English, Department of


Date of this Version



Published in Studies in American Fiction 43:2 (2016), pp. 207–229. doi 10.1353/saf.2016.0010


Copyright © 2016 by Johns Hopkins University Press. Used by permission.


In January 1905, Willa Cather’s story “The Sculptor’s Funeral” appeared in McClure’s Magazine and shortly thereafter in her first book of fiction, The Troll Garden, a collection of stories about art and artists. In the story, the body of sculptor Harvey Merrick arrives in his hometown of Sand City, Kansas, on a train from Boston, accompanied by his friend and former student, Henry Steavens. Cather criticism has long been concerned with identifying real-world prototypes for characters and situations in her fiction, and two such prototypes have been unearthed for “The Sculptor’s Funeral.” First, the return by train of the body of a young man who died elsewhere to her childhood home of Red Cloud, Nebraska, an event commemorated in her poem “The Night Express,” first published in The Youth’s Companion in 1902 and republished in her first book, the collection of poems April Twilights (1903). Second, the situation of Pittsburghborn painter and illustrator Charles Stanley Reinhart, who died in 1896 in New York and whose funeral in Pittsburgh Cather attended, writing a newspaper column about the erection of a memorial at his grave in 1897. While the case for these prototypes is clear, no one has accounted for the title of Cather’s story and her decision to make her dead artist a sculptor—that is, her story is not “The Painter’s Funeral.”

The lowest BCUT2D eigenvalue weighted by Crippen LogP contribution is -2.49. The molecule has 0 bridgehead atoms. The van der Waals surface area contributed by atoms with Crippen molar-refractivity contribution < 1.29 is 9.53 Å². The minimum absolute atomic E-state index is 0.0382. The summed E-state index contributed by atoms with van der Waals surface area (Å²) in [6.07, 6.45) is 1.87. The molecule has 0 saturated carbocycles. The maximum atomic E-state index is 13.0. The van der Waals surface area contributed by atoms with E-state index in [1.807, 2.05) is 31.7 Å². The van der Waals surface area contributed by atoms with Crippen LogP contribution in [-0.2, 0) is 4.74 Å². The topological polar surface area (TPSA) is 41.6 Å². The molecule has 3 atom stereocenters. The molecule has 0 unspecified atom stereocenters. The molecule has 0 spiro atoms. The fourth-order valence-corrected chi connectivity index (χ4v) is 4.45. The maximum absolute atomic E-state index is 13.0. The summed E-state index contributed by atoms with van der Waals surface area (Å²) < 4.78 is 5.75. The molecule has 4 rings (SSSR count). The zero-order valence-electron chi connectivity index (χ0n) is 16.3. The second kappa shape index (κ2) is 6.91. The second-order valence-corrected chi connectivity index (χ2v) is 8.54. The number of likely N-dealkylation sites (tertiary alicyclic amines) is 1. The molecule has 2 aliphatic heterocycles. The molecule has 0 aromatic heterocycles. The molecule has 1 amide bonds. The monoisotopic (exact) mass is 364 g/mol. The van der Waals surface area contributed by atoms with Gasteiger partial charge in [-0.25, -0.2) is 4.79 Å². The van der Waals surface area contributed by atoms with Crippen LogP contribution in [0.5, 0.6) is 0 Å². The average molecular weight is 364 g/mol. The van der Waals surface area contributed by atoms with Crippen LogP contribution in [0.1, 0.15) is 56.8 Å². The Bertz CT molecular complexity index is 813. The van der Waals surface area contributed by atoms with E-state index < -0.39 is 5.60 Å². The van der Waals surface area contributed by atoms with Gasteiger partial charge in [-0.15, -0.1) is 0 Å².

In this essay, I propose a literary source for Cather’s title and the situation of her story, a nineteenth-century poem by the same title. In January 1858, Boston poet and dentist Thomas William Parsons published in the Atlantic Monthly a poem entitled “The Sculptor’s Funeral.” The occasion of the poem was the December 5, 1857, New York City funeral of American sculptor Thomas Crawford. He had died in London in October 1857 after a long illness, and his body had been sealed in a lead-lined oak coffin for transport back to his native New York for burial.2 For many years before his death, Crawford had lived and worked in Italy, and Parsons himself, who had met Crawford in Italy, is the “mourner” in the striking opening of his poem about the funeral at St. John’s Episcopal Chapel in Varick Street.